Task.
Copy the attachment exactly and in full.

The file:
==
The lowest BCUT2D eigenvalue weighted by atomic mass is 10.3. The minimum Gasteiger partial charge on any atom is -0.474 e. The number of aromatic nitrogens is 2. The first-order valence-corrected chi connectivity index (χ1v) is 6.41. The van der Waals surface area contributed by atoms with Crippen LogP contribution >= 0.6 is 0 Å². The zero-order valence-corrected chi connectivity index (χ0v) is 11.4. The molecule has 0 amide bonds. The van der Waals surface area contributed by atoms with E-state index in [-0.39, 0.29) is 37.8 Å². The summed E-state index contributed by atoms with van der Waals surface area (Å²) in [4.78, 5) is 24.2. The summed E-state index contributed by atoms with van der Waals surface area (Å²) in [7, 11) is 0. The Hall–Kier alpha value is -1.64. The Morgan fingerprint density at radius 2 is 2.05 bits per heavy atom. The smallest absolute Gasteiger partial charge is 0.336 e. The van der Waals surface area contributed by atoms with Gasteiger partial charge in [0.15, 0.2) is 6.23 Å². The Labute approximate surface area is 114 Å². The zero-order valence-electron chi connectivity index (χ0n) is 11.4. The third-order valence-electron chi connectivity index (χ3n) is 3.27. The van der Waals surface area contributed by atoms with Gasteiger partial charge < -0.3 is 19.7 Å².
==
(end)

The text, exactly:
The lowest BCUT2D eigenvalue weighted by atomic mass is 10.3. The minimum Gasteiger partial charge on any atom is -0.474 e. The number of aromatic nitrogens is 2. The first-order valence-corrected chi connectivity index (χ1v) is 6.41. The van der Waals surface area contributed by atoms with Crippen LogP contribution >= 0.6 is 0 Å². The zero-order valence-corrected chi connectivity index (χ0v) is 11.4. The molecule has 0 amide bonds. The van der Waals surface area contributed by atoms with E-state index in [-0.39, 0.29) is 37.8 Å². The summed E-state index contributed by atoms with van der Waals surface area (Å²) in [4.78, 5) is 24.2. The summed E-state index contributed by atoms with van der Waals surface area (Å²) in [7, 11) is 0. The Hall–Kier alpha value is -1.64. The Morgan fingerprint density at radius 2 is 2.05 bits per heavy atom. The smallest absolute Gasteiger partial charge is 0.336 e. The van der Waals surface area contributed by atoms with Gasteiger partial charge in [0.15, 0.2) is 6.23 Å². The Labute approximate surface area is 114 Å². The zero-order valence-electron chi connectivity index (χ0n) is 11.4. The third-order valence-electron chi connectivity index (χ3n) is 3.27. The van der Waals surface area contributed by atoms with Gasteiger partial charge < -0.3 is 19.7 Å².